It’s been a long month. The equinox came and went without me even realising it. I was down in Wakefield at The Art House printing work for OutsideIn which will be taking some of it to Manchester Art Fair. It’s a long time since I have been to one – I really don’t like them. They seem harsh and brutal places to be an artist, plus I am not particularly good at the skills needed to schmooz and sell.
This isn’t another of my random tangential ramblings. I mention the art fair as I feel there is a lot of similarity between that and the way in which the majority of the ‘visual art offer’ at Unlimited Festival at Southbank is presented. Let’s face it, it is about appealing to the masses, to get the footfall, and couching it in the commercial consumerist ‘experiential’ milieu helps contextualise it.
Perhaps another way of viewing it is as if you are in an Ikea showroom, where each mini area is focussed and presented as a whole experience….the compact bathroom, the studio, the office, the kitchen….moving from one to the other without any real distinction or sense of changing the location. A homogeneous visual domestic Muzac.
What I write here is not a comment or critique on the artwork presented at Unlimited Festival at Southbank. However, it is concerned with how the artwork is presented.
As a curator and artist, I believe in the art having room to breathe, to exist in its own space. With room for the art to breathe the audience can breathe too. Get up close and personal and stand back and experience the work occupying its own space, to gain a bit of perspective, time and space to reflect. Having four artists within this space with another in an anteroom of it means the space is full, one body of work runs into another.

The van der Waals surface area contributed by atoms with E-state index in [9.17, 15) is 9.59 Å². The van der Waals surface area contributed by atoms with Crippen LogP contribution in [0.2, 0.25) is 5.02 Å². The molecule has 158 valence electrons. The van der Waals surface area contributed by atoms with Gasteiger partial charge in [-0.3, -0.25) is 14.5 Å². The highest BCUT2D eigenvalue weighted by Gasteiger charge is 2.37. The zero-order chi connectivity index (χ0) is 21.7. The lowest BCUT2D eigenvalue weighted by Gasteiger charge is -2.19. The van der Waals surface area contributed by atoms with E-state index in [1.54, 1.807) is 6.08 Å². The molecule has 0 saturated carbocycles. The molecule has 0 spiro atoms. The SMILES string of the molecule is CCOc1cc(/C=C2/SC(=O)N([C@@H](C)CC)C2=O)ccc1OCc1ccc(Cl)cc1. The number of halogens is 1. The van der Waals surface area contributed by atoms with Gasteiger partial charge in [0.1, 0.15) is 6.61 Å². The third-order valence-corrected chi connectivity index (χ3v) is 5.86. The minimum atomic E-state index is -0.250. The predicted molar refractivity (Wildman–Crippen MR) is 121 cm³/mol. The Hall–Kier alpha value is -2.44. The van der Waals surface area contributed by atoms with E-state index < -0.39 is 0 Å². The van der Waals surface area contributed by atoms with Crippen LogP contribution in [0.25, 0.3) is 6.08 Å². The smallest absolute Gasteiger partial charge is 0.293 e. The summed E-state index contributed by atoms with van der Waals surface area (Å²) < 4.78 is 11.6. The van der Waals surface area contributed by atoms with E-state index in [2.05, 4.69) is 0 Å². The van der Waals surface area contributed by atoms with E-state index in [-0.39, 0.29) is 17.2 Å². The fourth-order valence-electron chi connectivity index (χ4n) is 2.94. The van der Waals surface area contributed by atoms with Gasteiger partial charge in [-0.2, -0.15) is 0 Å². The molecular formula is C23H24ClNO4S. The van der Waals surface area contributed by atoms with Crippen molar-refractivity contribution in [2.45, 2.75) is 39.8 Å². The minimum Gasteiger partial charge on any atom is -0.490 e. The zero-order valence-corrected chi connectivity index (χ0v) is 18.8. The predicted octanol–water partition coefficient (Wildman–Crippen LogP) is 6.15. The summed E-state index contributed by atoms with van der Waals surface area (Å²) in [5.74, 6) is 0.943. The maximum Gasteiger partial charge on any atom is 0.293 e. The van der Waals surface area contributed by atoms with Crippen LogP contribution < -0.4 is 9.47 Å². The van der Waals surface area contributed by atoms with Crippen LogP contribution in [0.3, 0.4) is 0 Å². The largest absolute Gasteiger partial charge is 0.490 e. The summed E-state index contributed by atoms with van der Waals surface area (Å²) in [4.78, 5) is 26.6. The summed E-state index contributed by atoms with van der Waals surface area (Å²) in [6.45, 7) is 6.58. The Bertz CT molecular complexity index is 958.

This appears more exaggerated because so much of the work contained similar palates. With works in close proximity, the lack of distinction regarding space between artists and the colour palates used, an uniformed visitor could be forgiven for thinking the visual arts produced by disabled artists was surprisingly homogenous. All this together with sound bleed from upstairs, particularly with musicians rehearsing and playing, there was a lot of audio and visual ‘Static’ which at times was quite overwhelming.
The basement space at the Southbank is not an ideal space for the display of visual art, I can see why and understand totally why artists agree to show their work there and in this context. The national and international profile it receives by being exhibited in this space in this context can be invaluable, particularly this year when tours were conducted and the British Council were hosting international delegates.
The above images show views up and down the gallery to illustrate the close proximity of the works of each artist.
I have written extensively on how the bar has been raised in performance led by disabled artists. Much of this to my mind is the investment not of finance, although that helps, but in it being critiqued, encouraged to withstand rigour and being shown in the best possible ways – in proper theatres, on proper stages with good tech and design. No one would ever think about putting 2 or 3 shows on the same stage at the same time and expect the audience and artistes to have a rich satisfactory experience, although this is the expectation of audiences and artists within the visual arts.
Yes, it is a start to be exhibited but the bar must be raised for artists and audiences, with the work withstanding critique and rigour. If we get to the end of this funding cycle of Unlimited and we do not have representation of rigorous, critically relevant work in more galleries then I fear for the legacy and future of disabled artists who produce object-based ‘traditionally shown in a gallery’ work.